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Improved oceangoing capabilities have taken the “sea phantoms” beyond China’s immediate regional waters; some such cases even date back decades. For example, in August 1994, the Indian Coast Guard apprehended three Chinese trawlers manned by fifty-five crewmembers off Narcondam, who were found to possess sophisticated radio equipment as well as highly detailed maps—some reportedly published by the PLA—of the Bay of Bengal, the Andaman Sea and hydrographic details of the strategic Andaman and Nicobar Islands, where the Indians maintained a military outpost. Between April and August 2011, the Indians tracked a Chinese trawler suspected to be an AGI operating in waters close to the same islands and surreptitiously monitoring Indian military activities.

At times, the “sea phantoms” have behaved more aggressively than usual, even taking on foreign naval vessels. Notably, in March 2009, two “small, Chinese-flagged trawlers”—undoubtedly the “sea phantoms”—took part in aggressively shadowing and maneuvering close to USNS Impeccable off Hainan Island. Their crews first closed within fifty feet of the American vessel, and then twenty-five feet despite being pummeled by water hoses. They even attempted to snag the acoustic device towed astern of the Impeccable and tossed objects into the water to obstruct its path. Last October, while the PLAN behaved professionally, Chinese merchant or fishing vessels which U.S. Navy authorities called “not as demure as the Chinese Navy” maneuvered aggressively around the destroyer USS Lassen as it conducted FONOPS off the artificial island that Beijing built on Subi Reef.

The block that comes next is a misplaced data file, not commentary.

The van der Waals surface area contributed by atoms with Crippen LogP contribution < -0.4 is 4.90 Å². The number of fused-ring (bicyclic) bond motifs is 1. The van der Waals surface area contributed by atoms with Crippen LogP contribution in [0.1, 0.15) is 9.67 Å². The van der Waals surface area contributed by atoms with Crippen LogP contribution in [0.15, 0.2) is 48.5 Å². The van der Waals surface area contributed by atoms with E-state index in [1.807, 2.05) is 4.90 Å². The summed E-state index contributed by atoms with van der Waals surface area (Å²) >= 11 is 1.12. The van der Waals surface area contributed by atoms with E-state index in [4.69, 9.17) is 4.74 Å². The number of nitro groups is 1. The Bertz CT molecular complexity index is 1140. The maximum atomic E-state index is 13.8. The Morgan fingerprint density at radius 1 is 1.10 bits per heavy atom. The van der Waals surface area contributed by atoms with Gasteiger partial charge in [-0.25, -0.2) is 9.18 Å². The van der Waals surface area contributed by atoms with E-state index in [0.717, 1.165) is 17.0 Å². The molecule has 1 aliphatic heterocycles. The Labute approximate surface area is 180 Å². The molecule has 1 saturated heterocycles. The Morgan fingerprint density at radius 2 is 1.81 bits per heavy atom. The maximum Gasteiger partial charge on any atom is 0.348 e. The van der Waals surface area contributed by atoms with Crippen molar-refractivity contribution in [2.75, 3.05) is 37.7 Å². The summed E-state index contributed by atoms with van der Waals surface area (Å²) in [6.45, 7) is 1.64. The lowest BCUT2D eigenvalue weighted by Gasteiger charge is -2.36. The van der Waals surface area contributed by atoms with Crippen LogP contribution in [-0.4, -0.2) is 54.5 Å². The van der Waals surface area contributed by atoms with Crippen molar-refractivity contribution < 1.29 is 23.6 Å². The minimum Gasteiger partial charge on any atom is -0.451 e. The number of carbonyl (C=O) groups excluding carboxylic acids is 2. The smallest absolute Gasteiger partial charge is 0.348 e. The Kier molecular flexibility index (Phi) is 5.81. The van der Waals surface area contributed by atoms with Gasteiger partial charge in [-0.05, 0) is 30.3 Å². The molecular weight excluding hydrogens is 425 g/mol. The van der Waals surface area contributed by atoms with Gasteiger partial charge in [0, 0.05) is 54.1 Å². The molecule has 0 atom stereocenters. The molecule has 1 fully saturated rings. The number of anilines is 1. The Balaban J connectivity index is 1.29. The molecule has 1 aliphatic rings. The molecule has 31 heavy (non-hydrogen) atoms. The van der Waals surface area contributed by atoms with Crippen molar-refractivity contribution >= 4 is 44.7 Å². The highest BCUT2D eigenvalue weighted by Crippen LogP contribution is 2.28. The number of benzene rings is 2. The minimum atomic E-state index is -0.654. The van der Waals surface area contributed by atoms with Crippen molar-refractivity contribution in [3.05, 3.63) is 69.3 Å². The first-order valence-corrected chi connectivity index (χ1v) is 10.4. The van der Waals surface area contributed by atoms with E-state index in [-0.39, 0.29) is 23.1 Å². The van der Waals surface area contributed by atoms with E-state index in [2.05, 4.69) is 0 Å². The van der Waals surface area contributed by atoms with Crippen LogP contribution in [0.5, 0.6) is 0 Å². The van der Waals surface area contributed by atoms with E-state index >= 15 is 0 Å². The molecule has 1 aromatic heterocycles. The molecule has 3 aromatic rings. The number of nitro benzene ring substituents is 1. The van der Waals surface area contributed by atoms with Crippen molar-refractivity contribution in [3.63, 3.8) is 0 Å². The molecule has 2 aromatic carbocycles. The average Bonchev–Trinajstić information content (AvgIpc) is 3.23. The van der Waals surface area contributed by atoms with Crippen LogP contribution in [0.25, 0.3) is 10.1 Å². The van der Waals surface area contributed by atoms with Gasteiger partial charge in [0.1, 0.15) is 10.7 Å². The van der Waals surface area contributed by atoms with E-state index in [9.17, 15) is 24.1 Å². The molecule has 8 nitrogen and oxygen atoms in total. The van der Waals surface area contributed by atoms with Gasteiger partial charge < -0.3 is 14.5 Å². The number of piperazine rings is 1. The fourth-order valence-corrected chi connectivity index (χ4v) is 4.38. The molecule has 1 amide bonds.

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adroth

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Re: China's 'Sea Phantom' Fleet Prowls the Open Waters
« Reply #2 on: January 31, 2019, 01:54:56 AM »
While attempting to defend the use of Chinese militias, it is important to note the plausible counter arguments and not dismiss them wholesale. The claims in this article, however, do not address the details shared above.